Steam Deck-friendly Windows Handheld Mode shown off in leaked Microsoft Hackathon vid

Update: The developer behind this Microsoft Hackathon project posted a message on Reddit (opens in new tab) last year saying that they were gaining "some support" for the project and asking for feedback. Today, they posted a new comment stating that the project "didn't go much of anywhere" and isn't something currently in development at Microsoft.

"Problem is—we just didn't have the right engineers to do a lot of what we wanted to do in the short hackathon project timeframe," they wrote. "Maybe this odd article [on The Verge (opens in new tab)] can help me pitch this to Microsoft again. Phil Spencer was very nice and tried to drive me to some people that could help, but everyone was tied-up at the time."

Original story: A recent video leak shows Microsoft has been working on ways to improve Windows functionality on handheld PC devices such as the Steam Deck. Or, at least, it has been encouraging developers to come up with experimental ways to get Windows to play nice on handheld devices (opens in new tab) (via Windows Central (opens in new tab)). 

The leaked video gives a "rough and ready overview" of a Microsoft Hackathon project from September of last year covering a potential dedicated Windows Handheld Mode. The company's Hackathons are internal events where employees can play around with different projects that aren't necessarily part of their day-to-day work.

If this leaked project is anything to go by, a Windows handheld gaming mode could be less far-fetched than we imagined, though it's going to need a great deal of support in order to take off.

In the video, the developer explains the project initially set out to focus on the following issues with using Windows on a handheld:

  • Controller support outside of Steam apps and games
  • Games having trouble interpreting the display type
  • Games and/or Windows components have trouble accessing the VRAM
  • Touch keyboard on Windows is "very odd" and maybe meant for portrait devices
  • Non-optimised UI elements for handheld

Drawing inspiration from a Handheld Sprint lead by Dorothy Feng around all the things Windows could benefit from in a handheld mode, the developer mentions the potential for controller navigated keyboard input, an expanded taskbar for easier touch interactions, and that they would be working with developers to get Steam Deck control support working globally in Windows. 

The developer also talks about incorporating the Gaming Shell project by senior Microsoft software engineer Hayden McAfee to make launching games much simpler on handheld.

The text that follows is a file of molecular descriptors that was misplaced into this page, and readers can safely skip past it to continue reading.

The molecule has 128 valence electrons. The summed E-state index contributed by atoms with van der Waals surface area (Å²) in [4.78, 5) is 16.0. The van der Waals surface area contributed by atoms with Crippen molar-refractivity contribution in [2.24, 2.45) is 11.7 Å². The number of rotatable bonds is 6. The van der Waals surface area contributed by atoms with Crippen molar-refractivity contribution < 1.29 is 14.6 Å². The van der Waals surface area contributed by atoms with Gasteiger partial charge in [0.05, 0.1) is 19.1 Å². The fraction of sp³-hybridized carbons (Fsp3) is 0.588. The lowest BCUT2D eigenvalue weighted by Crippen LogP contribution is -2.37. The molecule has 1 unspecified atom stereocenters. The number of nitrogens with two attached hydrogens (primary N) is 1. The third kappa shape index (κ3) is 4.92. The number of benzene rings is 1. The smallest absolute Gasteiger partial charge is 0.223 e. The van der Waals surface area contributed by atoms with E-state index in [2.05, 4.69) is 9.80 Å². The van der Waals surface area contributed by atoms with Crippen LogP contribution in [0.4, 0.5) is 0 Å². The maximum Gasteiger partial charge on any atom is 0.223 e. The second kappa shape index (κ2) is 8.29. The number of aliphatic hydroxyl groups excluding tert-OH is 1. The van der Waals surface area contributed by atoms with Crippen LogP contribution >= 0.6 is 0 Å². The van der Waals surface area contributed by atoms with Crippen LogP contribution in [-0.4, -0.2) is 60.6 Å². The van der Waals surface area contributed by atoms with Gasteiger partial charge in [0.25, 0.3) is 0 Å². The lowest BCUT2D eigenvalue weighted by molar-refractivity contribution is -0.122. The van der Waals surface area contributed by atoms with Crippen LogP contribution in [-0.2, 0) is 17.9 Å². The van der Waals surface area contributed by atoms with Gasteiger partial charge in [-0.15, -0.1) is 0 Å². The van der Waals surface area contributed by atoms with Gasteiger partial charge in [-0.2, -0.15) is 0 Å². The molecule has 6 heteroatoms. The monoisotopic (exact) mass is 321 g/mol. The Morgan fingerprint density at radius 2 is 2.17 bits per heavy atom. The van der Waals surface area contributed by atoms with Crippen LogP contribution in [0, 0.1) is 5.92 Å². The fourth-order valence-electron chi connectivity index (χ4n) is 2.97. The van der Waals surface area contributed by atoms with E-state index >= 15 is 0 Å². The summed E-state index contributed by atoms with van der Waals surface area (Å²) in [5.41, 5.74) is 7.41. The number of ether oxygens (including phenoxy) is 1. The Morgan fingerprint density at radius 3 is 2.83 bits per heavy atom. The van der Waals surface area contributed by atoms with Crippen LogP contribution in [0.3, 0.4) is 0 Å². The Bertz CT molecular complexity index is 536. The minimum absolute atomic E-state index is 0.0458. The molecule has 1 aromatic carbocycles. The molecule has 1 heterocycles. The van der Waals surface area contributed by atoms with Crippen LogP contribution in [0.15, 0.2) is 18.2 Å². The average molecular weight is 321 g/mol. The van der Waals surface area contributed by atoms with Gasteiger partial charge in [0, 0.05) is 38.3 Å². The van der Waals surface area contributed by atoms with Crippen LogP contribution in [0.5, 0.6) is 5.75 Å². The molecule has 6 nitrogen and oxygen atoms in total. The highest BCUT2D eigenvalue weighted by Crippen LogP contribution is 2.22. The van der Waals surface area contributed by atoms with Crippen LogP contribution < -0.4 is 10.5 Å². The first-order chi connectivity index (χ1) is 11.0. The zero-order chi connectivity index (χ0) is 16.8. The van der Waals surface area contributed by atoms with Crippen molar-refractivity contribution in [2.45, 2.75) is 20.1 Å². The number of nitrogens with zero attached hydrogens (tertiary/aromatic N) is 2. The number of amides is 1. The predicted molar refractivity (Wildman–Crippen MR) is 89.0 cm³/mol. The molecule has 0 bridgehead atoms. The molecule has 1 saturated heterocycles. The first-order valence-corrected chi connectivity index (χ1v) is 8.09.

(Image credit: Microsoft)
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The video explains there's now a working onboarding process—where drivers and services are installed on setup—as well as Steam Deck controller support, and a good foundation for a launcher that can switch between games and stores. 

The vid goes on to explain that the devs are still looking into alternative Deck control drivers, a suitable touch keyboard, UI scaling, and a few more "definitely achievable" goals. There's no specific mention of improvements in gaming performance, though the hope is that better driver support will improve things in that respect.

There are a few reasons we've been sticking with SteamOS when it comes to the Steam Deck, not least due to the lack of full driver support for Microsoft's OS. Along with performance issues, there are weird little bugs that crop up when using Windows on a handheld. 

My guess is that we're going to see a lot of support for the project, and the more support it gets the more likely it is that the project will be adopted by Microsoft. And with mainstream PC companies jumping onboard the handheld gaming wagon, such as Asus with its ROG Ally device (opens in new tab), there will likely be some pressure from manufacturers, too.

Our Dave is of the opinion that jamming Windows onto the Steam Deck robs it of its soul. But imagine a handheld Windows gaming mode that meant you could have all the familiar comforts of a Windows device, a lighter footprint, and a smooth controller-based gaming experience? That might change some minds.

Katie Wickens
Hardware Writer

Screw sports, Katie would rather watch Intel, AMD and Nvidia go at it. Having been obsessed with computers and graphics for three long decades, she took Game Art and Design up to Masters level at uni, and has been demystifying tech and science—rather sarcastically—for two years since. She can be found admiring AI advancements, scrambling for scintillating Raspberry Pi projects, preaching cybersecurity awareness, sighing over semiconductors, and gawping at the latest GPU upgrades. She's been heading the PCG Steam Deck content hike, while waiting patiently for her chance to upload her consciousness into the cloud.